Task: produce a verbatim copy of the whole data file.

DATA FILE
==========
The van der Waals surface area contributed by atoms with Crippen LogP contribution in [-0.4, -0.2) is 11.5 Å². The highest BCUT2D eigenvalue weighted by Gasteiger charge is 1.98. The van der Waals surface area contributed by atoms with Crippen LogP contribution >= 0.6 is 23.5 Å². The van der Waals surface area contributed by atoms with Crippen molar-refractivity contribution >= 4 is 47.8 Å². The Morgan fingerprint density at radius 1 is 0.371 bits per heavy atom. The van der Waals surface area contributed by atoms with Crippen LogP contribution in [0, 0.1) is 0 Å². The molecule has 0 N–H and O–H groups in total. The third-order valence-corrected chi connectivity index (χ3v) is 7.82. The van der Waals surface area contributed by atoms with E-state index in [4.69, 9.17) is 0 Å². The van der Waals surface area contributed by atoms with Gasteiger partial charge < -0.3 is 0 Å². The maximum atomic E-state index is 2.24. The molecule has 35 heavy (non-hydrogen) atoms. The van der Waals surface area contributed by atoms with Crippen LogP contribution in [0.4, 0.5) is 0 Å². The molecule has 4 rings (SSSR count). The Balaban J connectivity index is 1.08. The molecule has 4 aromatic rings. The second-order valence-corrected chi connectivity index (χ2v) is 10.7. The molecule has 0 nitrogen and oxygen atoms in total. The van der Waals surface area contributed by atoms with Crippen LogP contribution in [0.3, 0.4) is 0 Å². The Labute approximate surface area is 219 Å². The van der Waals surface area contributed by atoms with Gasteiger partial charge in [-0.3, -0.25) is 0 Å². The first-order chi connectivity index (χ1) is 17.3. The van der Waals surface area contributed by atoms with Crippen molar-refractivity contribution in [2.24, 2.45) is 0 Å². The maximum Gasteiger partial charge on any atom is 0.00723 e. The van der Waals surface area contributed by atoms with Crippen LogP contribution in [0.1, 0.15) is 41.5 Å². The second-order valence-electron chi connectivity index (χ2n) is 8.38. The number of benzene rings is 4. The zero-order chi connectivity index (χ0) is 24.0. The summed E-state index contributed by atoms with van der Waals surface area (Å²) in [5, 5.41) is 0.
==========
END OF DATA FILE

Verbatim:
The van der Waals surface area contributed by atoms with Crippen LogP contribution in [-0.4, -0.2) is 11.5 Å². The highest BCUT2D eigenvalue weighted by Gasteiger charge is 1.98. The van der Waals surface area contributed by atoms with Crippen LogP contribution >= 0.6 is 23.5 Å². The van der Waals surface area contributed by atoms with Crippen molar-refractivity contribution >= 4 is 47.8 Å². The Morgan fingerprint density at radius 1 is 0.371 bits per heavy atom. The van der Waals surface area contributed by atoms with Crippen LogP contribution in [0, 0.1) is 0 Å². The molecule has 0 N–H and O–H groups in total. The third-order valence-corrected chi connectivity index (χ3v) is 7.82. The van der Waals surface area contributed by atoms with E-state index in [4.69, 9.17) is 0 Å². The van der Waals surface area contributed by atoms with Gasteiger partial charge < -0.3 is 0 Å². The maximum atomic E-state index is 2.24. The molecule has 35 heavy (non-hydrogen) atoms. The van der Waals surface area contributed by atoms with Crippen LogP contribution in [0.4, 0.5) is 0 Å². The molecule has 4 rings (SSSR count). The Balaban J connectivity index is 1.08. The molecule has 4 aromatic rings. The second-order valence-corrected chi connectivity index (χ2v) is 10.7. The molecule has 0 nitrogen and oxygen atoms in total. The van der Waals surface area contributed by atoms with Crippen LogP contribution in [0.3, 0.4) is 0 Å². The Labute approximate surface area is 219 Å². The van der Waals surface area contributed by atoms with Gasteiger partial charge in [-0.3, -0.25) is 0 Å². The first-order chi connectivity index (χ1) is 17.3. The van der Waals surface area contributed by atoms with Crippen molar-refractivity contribution in [2.24, 2.45) is 0 Å². The maximum Gasteiger partial charge on any atom is 0.00723 e. The van der Waals surface area contributed by atoms with Crippen LogP contribution in [0.1, 0.15) is 41.5 Å². The second-order valence-electron chi connectivity index (χ2n) is 8.38. The number of benzene rings is 4. The zero-order chi connectivity index (χ0) is 24.0. The summed E-state index contributed by atoms with van der Waals surface area (Å²) in [5, 5.41) is 0.